American Journal of Analytical Chemistry
Vol.07 No.03(2016), Article ID:64215,13 pages

Synthesis, Characterization and Antimicrobial Activity of Schiff Base (E)-N-(4-(2-Hydroxybenzylideneamino) Phenylsulfonyl) Acetamide Metal Complexes

Ahmad Sabry Abu-Khadra1*, Rabie Saad Farag2, Alaa El-Dine Mokhtar Abdel-Hady3

1Department of Basic Science, Faculty of Engineering Science, Sinai University, Arish, Egypt

2Department of Chemistry, Faculty of Science, Al-Azhar University, Cairo, Egypt

3Department of Pharmaceutical Chemistry, Faculty of Pharmacy, Sinai University, Arish, Egypt

Copyright © 2016 by authors and Scientific Research Publishing Inc.

This work is licensed under the Creative Commons Attribution International License (CC BY).

Received 14 December 2015; accepted 1 March 2016; published 4 March 2016


New series of Ag, Cd(II), Ce(III), Co(II), Cr(III), Fe(III), Ni(II) and Pb(II) complexes with (E)-N-(4-(2- hydroxybenzylideneamino) phenylsulfonyl) {S.S} have been synthesized. These compounds have been characterized by different physico-chemical techniques like, melting point, elemental analysis, FT-IR, UV spectroscopy, 1H NMR spectroscopy, conductance measurements, magnetic susceptibility and mass spectral analysis. The metal ions concentrations have been determined using inductively coupled plasma mass spectrometry (ICP-MS). Spectroscopic studies suggest coordination most of complexes in a regular octahedral arrangement in 2L:1M molar ratio by two N azomethine and two OH phenolic from Schiff base {S.S} in the form of [ML2(H2O)2], M metal, L ligand {S.S}. Complexes have been screened for their antibacterial {Gram negative bacteria (Escherichia coli and Pseudomonas aeruginosa)}, {Gram positive bacteria (Bacillus subtilis and Sterptococcus pneumoniae)} and antifungal (Aspergillus fumigates and Candida albicans) showing promising antimicrobial biological activity.


Biological Activity, Inductively Coupled Plasma, Synthesis, Sulfacetamide, Transition Metal Complexes

1. Introduction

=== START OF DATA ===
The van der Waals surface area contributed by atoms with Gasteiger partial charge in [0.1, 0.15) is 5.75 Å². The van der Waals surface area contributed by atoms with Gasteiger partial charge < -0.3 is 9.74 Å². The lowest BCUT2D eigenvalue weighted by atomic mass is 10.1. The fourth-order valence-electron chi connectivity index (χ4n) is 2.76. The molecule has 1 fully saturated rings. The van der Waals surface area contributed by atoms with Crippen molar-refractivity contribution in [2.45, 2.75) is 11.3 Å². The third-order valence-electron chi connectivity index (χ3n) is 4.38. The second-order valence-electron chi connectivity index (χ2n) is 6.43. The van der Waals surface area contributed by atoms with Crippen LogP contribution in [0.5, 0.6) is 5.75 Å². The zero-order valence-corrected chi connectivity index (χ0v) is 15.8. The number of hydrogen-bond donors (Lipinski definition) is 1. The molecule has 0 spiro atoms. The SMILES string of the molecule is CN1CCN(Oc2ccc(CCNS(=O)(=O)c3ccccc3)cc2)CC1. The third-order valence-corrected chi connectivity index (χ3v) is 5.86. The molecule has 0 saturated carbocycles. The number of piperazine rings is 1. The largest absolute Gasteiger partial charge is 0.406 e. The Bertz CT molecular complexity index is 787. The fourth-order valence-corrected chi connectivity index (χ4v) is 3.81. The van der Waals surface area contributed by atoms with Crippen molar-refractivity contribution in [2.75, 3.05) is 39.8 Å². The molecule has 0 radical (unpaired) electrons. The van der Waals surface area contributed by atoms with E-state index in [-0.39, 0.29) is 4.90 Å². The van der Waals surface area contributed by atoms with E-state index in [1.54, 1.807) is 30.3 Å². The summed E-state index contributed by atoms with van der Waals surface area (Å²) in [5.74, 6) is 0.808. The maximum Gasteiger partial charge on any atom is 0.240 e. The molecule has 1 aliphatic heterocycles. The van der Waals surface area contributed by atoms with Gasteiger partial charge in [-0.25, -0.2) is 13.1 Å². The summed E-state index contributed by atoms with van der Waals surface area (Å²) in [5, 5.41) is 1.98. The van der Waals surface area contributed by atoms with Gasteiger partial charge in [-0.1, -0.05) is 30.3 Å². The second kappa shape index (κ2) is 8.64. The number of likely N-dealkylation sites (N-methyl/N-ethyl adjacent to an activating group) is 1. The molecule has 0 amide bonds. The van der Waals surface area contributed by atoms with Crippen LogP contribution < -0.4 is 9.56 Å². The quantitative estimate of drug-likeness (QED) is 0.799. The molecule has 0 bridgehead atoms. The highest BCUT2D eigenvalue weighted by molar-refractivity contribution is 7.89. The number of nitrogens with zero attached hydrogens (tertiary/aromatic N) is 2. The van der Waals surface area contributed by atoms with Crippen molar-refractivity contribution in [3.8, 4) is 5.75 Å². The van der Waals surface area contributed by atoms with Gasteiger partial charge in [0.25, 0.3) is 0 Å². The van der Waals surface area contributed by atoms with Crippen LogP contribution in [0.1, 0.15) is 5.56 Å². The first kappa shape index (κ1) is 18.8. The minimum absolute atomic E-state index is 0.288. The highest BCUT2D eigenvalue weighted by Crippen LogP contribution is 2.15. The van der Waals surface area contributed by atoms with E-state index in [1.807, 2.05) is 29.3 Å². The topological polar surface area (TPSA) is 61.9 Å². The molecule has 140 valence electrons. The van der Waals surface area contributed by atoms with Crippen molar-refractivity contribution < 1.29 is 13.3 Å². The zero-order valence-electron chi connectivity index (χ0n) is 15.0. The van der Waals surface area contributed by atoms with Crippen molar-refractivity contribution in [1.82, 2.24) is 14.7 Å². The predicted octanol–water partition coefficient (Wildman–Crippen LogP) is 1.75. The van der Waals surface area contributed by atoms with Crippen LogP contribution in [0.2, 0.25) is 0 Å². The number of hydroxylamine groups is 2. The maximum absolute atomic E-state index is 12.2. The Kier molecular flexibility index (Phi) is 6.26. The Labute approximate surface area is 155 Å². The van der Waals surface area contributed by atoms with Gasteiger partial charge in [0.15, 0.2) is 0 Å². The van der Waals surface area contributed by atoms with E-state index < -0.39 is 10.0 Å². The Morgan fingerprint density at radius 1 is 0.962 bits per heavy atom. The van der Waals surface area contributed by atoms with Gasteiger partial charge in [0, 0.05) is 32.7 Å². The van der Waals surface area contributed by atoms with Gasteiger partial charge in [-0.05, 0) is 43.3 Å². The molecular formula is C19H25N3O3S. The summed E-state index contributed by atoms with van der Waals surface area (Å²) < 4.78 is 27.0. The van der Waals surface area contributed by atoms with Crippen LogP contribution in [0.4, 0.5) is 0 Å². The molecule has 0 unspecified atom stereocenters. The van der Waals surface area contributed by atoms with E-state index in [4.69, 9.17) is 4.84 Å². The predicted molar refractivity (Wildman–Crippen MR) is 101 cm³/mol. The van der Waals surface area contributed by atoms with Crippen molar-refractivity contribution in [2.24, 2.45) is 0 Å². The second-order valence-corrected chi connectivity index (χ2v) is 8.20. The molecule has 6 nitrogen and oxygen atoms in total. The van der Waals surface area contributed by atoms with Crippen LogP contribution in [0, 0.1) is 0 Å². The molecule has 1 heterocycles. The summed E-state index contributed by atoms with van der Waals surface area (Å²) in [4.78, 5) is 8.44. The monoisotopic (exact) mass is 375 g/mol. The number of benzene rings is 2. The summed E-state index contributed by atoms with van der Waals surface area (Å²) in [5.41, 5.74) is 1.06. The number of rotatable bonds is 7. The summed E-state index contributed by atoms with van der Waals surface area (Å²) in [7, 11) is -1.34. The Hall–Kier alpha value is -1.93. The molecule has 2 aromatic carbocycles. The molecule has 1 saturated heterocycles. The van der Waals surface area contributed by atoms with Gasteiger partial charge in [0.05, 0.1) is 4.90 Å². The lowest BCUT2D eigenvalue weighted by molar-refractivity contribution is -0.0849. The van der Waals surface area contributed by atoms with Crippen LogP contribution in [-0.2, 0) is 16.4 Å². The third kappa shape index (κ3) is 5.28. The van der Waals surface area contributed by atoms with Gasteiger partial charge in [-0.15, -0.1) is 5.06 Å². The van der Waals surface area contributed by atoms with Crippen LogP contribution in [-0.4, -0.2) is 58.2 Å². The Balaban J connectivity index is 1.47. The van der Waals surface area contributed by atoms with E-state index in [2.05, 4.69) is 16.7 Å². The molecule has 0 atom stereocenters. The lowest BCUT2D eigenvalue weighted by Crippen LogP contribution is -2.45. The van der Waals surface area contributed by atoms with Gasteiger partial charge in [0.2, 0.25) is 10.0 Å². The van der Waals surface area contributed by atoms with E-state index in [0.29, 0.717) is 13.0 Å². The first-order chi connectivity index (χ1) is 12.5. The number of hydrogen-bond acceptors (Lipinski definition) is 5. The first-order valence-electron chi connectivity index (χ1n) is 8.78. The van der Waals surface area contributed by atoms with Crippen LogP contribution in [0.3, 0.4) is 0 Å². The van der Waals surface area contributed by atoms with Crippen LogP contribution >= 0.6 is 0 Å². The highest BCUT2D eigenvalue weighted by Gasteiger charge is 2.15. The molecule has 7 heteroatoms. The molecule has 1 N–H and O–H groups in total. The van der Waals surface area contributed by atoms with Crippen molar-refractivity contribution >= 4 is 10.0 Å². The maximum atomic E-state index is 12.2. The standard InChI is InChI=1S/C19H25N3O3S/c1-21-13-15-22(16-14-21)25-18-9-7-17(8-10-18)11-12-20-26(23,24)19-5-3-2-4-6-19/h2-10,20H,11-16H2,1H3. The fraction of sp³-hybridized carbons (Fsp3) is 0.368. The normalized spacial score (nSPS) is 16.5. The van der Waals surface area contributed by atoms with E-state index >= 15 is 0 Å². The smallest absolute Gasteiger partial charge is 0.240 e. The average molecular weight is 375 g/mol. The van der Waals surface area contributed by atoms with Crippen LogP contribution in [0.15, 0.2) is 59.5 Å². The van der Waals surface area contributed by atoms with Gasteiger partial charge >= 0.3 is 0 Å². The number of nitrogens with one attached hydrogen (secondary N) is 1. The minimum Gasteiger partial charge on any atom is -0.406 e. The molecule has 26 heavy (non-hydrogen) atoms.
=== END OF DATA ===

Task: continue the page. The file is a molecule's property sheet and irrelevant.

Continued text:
Schiff bases are the compounds containing azomethine group (-HC=N-) which were first reported by Hugo Schiff in 1864 and formed by condensation of a primary amine with an active carbonyl compound, and generally take place under acid, base catalysis or with heat [1] [2] . They are important compounds owing to their wide range of biological activities and industrial application; they have been found to posses the pharmacological activities such as anti-malarial [3] , anticancer [4] , antibacterial, antifungal [5] , anti-tubercular [6] , and anti-in- flammatory [7] . Sulfonamide derivatives have been subjected to intensive studies, where a wide variety of those derivatives have been prepared and used in various biological and pharmacological fields. Schiff bases are derived from sulfonamide derivatives which have been used for numerous biological applications [8] [9] . The usage of Zn(II), Cu(II), Ni(II), Ce(III), Bi(III), Cd(II), Hg(II), Sm(III) and UO2 sulfonamide Schiff base has been reported showing its versatility in coordination chemistry and medicinal chemistry, for examples, cobalt(II), copper(II), nickel(II) and zinc(II) complexes of mercaptothiadiazole-derived from furanyl, thienyl, pyrrolyl, salicylyl and pyridinyl Schiff bases [10] , anti-tuberculosis agent and pharmacological activities of sulfonamide copper complexes [11] , crystal structure of zinc(II) 2-sulfanilamidopyrimidine [12] , sulfamethoxydiazine complexes of copper(II), zinc(II), nickel(II), cadmium(II), chromium(III) and iron(III) [13] , disulfamethoxazole diaquo Ni(II) monohydrate [14] , Copper complexes with sulfonamides with pUC18 plasmid and hydrogen peroxide [15] , binuclear dioxomolybdenum(VI) chelates involving Schiff bases derived from sulpha drugs and 4- benzoyl-3-methyl-1-phenyl-2-pyrazolin-5-one [16] , sulfa oxovanadium(IV) complexes involving the O,N-do- nor environment of pyrazolone-based drug Schiff bases [17] , mixed ligand complexes of Cu(II), Ni(II), Co(II), Zn(II), Sm(III), and UO2(VI) with a Schiff Base derived from the sulfamerazine and 2,2′-bipyridine [18] . Currently, several methods are used for the determination of transition metal ions, such as atomic absorption spectroscopy (AAS), inductively coupled plasma atomic emission spectrometry (ICP-AES), inductively coupled plasma mass spectrometry (ICP-MS), and ion chromatography (IC). However, simultaneous multi-element analysis for AAS is impossible, while ICP-AES and ICP-MS instruments are most suitable. ICP-MS is another analytical method to determine elements. It is capable to detect mainly metals and several nonmetals. It has many advantages compared to other elemental analysis techniques such as atomic absorption and emission spectrometry including ICP-AES. The advantages are: 1) it has equal or better detection limits for most elements than Graphite Furnace Atomic Absorption Spectroscopy (GFAAS); 2) it has higher throughput than GFAAS; 3) it can handle both simple and complex matrices with minimum matrix interferences due to the high temperature of ICP source; 4) it has superior detection capability to ICP-AES under the same sample throughput; 5) it has ability to obtain isotropic information [19] . The present work was devoted to elucidating the structures of new series of Ag, Cd(II), Ce(III), Co(II), Cr(III), Fe(III), Ni(II) and Pb(II) complexes with (E)-N-(4-(2-hydroxyben- zylideneamino) phenylsulfonyl) and to check their biological activities.